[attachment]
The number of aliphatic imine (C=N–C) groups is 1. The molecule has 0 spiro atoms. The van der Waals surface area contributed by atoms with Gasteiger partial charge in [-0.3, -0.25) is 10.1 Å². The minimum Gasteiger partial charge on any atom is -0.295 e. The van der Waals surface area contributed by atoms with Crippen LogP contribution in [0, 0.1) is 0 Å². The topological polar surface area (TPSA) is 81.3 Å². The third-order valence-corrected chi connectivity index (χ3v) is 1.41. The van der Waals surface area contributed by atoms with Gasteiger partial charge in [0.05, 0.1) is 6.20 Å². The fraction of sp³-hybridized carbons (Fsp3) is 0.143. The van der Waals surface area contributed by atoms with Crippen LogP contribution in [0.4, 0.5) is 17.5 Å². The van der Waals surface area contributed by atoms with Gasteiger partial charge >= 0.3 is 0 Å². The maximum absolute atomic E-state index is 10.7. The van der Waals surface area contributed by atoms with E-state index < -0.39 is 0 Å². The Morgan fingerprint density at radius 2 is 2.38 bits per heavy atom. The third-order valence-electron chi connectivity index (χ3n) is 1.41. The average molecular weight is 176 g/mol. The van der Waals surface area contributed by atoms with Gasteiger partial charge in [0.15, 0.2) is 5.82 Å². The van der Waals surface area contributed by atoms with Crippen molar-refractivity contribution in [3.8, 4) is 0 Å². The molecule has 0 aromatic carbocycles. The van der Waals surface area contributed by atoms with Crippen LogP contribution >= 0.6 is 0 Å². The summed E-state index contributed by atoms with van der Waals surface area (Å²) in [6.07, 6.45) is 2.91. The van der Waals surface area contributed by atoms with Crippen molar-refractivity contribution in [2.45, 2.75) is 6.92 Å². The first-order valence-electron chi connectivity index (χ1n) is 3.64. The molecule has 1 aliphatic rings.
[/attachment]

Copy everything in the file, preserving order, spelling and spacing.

The number of aliphatic imine (C=N–C) groups is 1. The molecule has 0 spiro atoms. The van der Waals surface area contributed by atoms with Gasteiger partial charge in [-0.3, -0.25) is 10.1 Å². The minimum Gasteiger partial charge on any atom is -0.295 e. The van der Waals surface area contributed by atoms with Crippen LogP contribution in [0, 0.1) is 0 Å². The topological polar surface area (TPSA) is 81.3 Å². The third-order valence-corrected chi connectivity index (χ3v) is 1.41. The van der Waals surface area contributed by atoms with Gasteiger partial charge in [0.05, 0.1) is 6.20 Å². The fraction of sp³-hybridized carbons (Fsp3) is 0.143. The van der Waals surface area contributed by atoms with Crippen LogP contribution in [0.4, 0.5) is 17.5 Å². The van der Waals surface area contributed by atoms with Gasteiger partial charge >= 0.3 is 0 Å². The maximum absolute atomic E-state index is 10.7. The van der Waals surface area contributed by atoms with E-state index < -0.39 is 0 Å². The Morgan fingerprint density at radius 2 is 2.38 bits per heavy atom. The third-order valence-electron chi connectivity index (χ3n) is 1.41. The average molecular weight is 176 g/mol. The van der Waals surface area contributed by atoms with Gasteiger partial charge in [0.15, 0.2) is 5.82 Å². The van der Waals surface area contributed by atoms with Crippen molar-refractivity contribution in [3.8, 4) is 0 Å². The molecule has 0 aromatic carbocycles. The van der Waals surface area contributed by atoms with Crippen LogP contribution >= 0.6 is 0 Å². The summed E-state index contributed by atoms with van der Waals surface area (Å²) in [6.07, 6.45) is 2.91. The van der Waals surface area contributed by atoms with Crippen molar-refractivity contribution in [2.45, 2.75) is 6.92 Å². The first-order valence-electron chi connectivity index (χ1n) is 3.64. The molecule has 1 aliphatic rings.